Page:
An airport doesn't have a "grid" with the sort of monitoring and automated power-routing like the transmission line electrical system. The power is out at across multiple terminals because there was likely no power coming in from their primary (and only? feed not because of a cascading failure like the big regional blackouts you reference.
Well, yes and no ... while the utility
doesn't monitor on-premise stuff, the airport
most assuredly does. Not that it did them much good, their equipment most assuredly told them nothing more than a cascading failure that blacked out all their buildings. Maybe, possibly, a fire alarm from the electrical equipment room where the fire occurred.
What the utility
has, is multiple feeds for power into the customer facility (e.g., the airport), and the switching gear necessary to switch between those feeds, as required, to ensure continued power is provided to the customer.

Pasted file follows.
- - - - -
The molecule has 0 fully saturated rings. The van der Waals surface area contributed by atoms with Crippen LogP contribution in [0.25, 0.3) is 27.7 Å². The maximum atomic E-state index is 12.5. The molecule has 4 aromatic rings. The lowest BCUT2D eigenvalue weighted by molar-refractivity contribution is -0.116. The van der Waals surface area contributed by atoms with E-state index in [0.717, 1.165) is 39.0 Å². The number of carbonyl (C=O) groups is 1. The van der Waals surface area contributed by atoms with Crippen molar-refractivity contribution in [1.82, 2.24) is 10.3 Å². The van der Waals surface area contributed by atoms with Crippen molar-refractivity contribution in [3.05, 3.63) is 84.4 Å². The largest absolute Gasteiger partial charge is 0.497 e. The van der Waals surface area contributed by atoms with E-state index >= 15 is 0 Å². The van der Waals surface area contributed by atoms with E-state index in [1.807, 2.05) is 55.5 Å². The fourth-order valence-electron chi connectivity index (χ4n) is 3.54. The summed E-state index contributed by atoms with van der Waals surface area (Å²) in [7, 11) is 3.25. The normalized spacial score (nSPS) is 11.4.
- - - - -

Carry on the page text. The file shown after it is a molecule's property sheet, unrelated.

Have you ever heard a BANG! at your house, during a storm, and your lights blinked off for a second or so, then came back on?
That is this type of switching gear doing its job, switching your residential circuit from one feed to another (usually due to a tree/limb falling and a blown transformer or breaker/fuse).
You can very reliably bet that Ga Power knew immediately about the issue at both of their substations, as well as the cessation of energy flow into the airport property. If the equipment on
the airport (where the fire was) was Ga Power equipment, they knew immediately about (at the very least) some kind of issue with that equipment as well. Maybe not that there was a fire, but you can be sure it was shouting all kinds of alarms up the monitoring systems.
Lastly, as to the terminal and concourse buildings going black ... emergency lights (and exit signs) run for a set amount of time on battery, then they're gone.
Most building operations manuals specify evacuation of the building in case of a complete power outage, to ensure everyone is out of the building before the emergency lighting batteries are exhausted.
So if you came into those buildings (e.g. after being stuck on your airplane for 2-4 hours), it's very possible, and quite likely, that all those batteries had exhausted and there was absolutely NO lighting of any kind.
Last edited by litz
on Mon Dec 18, 2017 4:02 am, edited 1 time in total.